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Only the French have a compact term for music-lovers, les melomanes, a word that combines melody with mania. There is an element of truth in that, I must confess, as is proved by the fact that when on holiday in rural France my husband and I miss no opportunity to attend one of the rather rare classical music concerts that are given there. Of course, when we’re in our home base in Jerusalem we are regular participants in several concert series, and would hate to find ourselves without at least one concert a week.

With time and annual visits has come the realisation that in the region of central France where we tend to spend our summers in order to escape the heat in Israel a series of vocal concerts, known as ‘The Voice of Summer,’ (Voix d’Eté) is given. These are held in various churches around the region, many of which date back to the eleventh and twelfth centuries, and still preserve a great number of their original decorative features. The architecture is generally romanesque, though there are also several gothic churches, and the acoustics of these structures tends to enhance the effect of the human voice. Information about the concerts, which are organized by ADIAM, the cultural arm of the regional government, is available at any local tourist office.

The artists who perform at these concerts are many and varied, though on the whole they are French even if they perform music of a different culture, such as Irish folk music. But we have also had the good fortune to attend concerts given by the magnificent choir of Kings College, London, an excellent Russian youth orchestra accompanying an amazing coloratura soprano, and sundry others. We are not always enamoured of the choice of program and singers (one evening of Corsican folk music is more than enough), but when the program and the artists are up to scratch the experience can be dazzling.

A couple of years ago we were privileged to hear a performance of Handel’s Messiah (sung in English by a French choir and soloists), to mark the inauguration of a magnificent organ in the church at Benevant l’Abbaye. The organ, supplementing the orchestra, gave the performance an added dimension which greatly enhanced the music. Usually, however, the performances are not on such a large scale, and the ensembles often consist of two or three artists who sing and play portable instruments. We have also been privileged to attend concerts of ancient music, demonstrating the skill and ability of many of the performers, who are almost always of a very high professional standard.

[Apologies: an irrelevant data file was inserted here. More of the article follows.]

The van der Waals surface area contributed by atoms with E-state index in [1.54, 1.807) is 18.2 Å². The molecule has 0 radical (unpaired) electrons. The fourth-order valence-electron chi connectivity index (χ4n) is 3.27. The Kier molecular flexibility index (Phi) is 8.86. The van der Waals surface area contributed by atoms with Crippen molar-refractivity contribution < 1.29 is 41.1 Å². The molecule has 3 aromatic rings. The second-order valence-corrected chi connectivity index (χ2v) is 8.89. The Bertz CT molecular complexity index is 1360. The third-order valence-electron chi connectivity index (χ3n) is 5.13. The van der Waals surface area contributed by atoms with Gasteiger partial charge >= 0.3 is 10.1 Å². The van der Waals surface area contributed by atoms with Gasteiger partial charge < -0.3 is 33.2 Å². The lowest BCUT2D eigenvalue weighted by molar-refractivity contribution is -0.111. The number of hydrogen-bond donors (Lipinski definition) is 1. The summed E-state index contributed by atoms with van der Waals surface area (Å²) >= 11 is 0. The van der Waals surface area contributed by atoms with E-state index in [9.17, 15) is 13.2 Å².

One novel feature of the ‘Voice of Summer’ concerts is the seating arrangement. Churches are not known for their comfortable seats, and often the audience finds itself sitting on hard wooden benches. Consequently, anyone who regularly attends these events comes equipped with a cushion. In addition, the seats at the front are reserved for privileged guests (usually local dignitaries) and anyone who has a subscription for all six or seven concerts of the series. Upon entering and presenting one’s ticket one is duly ushered to one’s privileged seat at the front.

We have come to recognise the other subscription buyers, and politely acknowledge one another, though refrain from the customary French kissing ritual upon meeting friends and acquaintances. This is just as well, as one gentleman, whose name we do not know, is known to us as ‘Mr. Garlic-Breath,’ and we try to avoid sitting close to him, if possible. Another habitué is ‘Mr. Bushy Beard,’ who also happens to be very tall, so it is advisable not to be sitting behind him.

On the whole, the French audience is very well-behaved, and refrains from coughing, sneezing or talking during the performance, and also applauds enthusiastically after each piece. I have never yet heard a mobile phone ring during a concert in la Creuse, though this is sadly almost a regular incident in concerts in Israel.

Concerts in rural France are definitely an added bonus to our annual holiday, and I for one do not intend to miss a single one.

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